Pomona College Graduation Moved Due to Protests

USC and Columbia also canceled their traditional graduation ceremonies, and protests broke out at several other commencements.

Pomona College Graduation Moved Due to Protests

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CLAREMONT, Calif. — Pomona College was forced to move its graduation after pro-Palestinian protesters set up an encampment on the stage where the ceremony was to be held.

The school announced Friday that the ceremony would be held at Shrine Auditorium in Los Angeles, more than an hour away from the Claremont campus, according to KTLA. The protesters threatened to disrupt the ceremonies as part of an effort to pressure the school to divest from Israel.

Despite the move, which cost the school $100,000, nearly 200 protesters congregated outside the auditorium, holding banners and shouting through bullhorns. Dozens of Los Angeles Police Department officers lined up outside the venue to secure the area.

Tharwa Khalid, a member of a local chapter of the Palestinian Youth Movement, told the Los Angeles Times that the dynamic with police escalated from “zero to 100 with no warning.” The LAPD declared an unlawful assembly and started moving the crowd back. Khalid said officers shoved her and several others, pushing some people to the ground and striking them with batons.

LAPD said protesters attempted to block graduation guests from entering the auditorium and a group charged at officers. One person was arrested for assault and battery.

Some graduates and their parents said they were frustrated with Pomona administration for allowing the protesters to impact the ceremony, remarking they did not have high school graduations due to the pandemic and that their first year of college was also impacted.

Similarly, Emory University in Atlanta announced it was moving its ceremony to a venue in Duluth, Ga., over 20 miles away. University President Gregory Fenves congratulated the “like no other” Class of 2024, noting the pandemic interrupted many of their high school graduations and forced them to start college online.

USC, Columbia Cancel Traditional Traditional Graduation Ceremonies

Several weeks before Pomona officials decided to move graduation, USC announced the cancellation of its traditional on-campus commencement ceremony, instead holding a “Trojan Family Graduation Celebration” at the Los Angeles Memorial Coliseum Thursday night.

USC officials announced back in April that its valedictorian, who had expressed pro-Palestinian views, would not be allowed to speak at graduation, sparking outrage from students and faculty. Protests ensued and the school chose to cancel the ceremony.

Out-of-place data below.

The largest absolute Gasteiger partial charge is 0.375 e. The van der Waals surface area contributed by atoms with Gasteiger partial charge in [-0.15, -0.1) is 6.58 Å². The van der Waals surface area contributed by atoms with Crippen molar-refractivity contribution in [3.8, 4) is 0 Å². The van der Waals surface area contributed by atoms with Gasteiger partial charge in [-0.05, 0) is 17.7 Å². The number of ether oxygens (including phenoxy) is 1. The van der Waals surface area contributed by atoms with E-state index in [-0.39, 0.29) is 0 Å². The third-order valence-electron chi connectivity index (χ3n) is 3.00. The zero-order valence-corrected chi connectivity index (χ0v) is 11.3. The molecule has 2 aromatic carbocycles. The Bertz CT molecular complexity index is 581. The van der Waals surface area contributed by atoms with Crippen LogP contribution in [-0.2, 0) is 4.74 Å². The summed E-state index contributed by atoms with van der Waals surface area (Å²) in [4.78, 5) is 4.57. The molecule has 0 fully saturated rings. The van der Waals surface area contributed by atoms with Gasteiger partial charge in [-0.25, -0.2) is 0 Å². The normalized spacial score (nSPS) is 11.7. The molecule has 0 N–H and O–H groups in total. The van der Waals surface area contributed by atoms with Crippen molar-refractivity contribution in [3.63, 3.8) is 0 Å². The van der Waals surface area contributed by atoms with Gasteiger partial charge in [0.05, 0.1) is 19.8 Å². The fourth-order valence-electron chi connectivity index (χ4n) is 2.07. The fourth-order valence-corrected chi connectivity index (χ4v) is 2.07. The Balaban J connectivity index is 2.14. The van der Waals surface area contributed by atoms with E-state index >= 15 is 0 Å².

No incidents were reported at the commencement, which drew about 18,500 people. Historically, USC graduation is attended by nearly 65,000 people.

Columbia University also announced the cancellation of its main ceremony, instead opting for smaller school-based ceremonies “where students are honored individually alongside their peers.” The decision came after protesters camped out for two weeks on the South Lawn where graduation is traditionally held.

Back in November, Columbia suspended two pro-Palestinian student groups for allegedly violating school policies.

Graduation Protests at the University of Michigan, Indiana University

Last weekend, ceremonies at the University of Michigan and Indiana University Bloomington were also impacted by protests.

More than 100 University of Michigan students interrupted the ceremony with chants, Palestinian flags, and banners, Michigan Public reports. After a few minutes, police cordoned off the protest in the rear of the stadium. Several non-protester students in the area left their seats to move to seats in the bleachers.

At Memorial Stadium in Indiana, a plane with a banner reading “LET GAZA LIVE!” flew overhead, and a group of graduating students staged a walkout.

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About the Author

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Amy is Campus Safety’s Executive Editor. Prior to joining the editorial team in 2017, she worked in both events and digital marketing.

Amy has many close relatives and friends who are teachers, motivating her to learn and share as much as she can about campus security. She has a minor in education and has worked with children in several capacities, further deepening her passion for keeping students safe.

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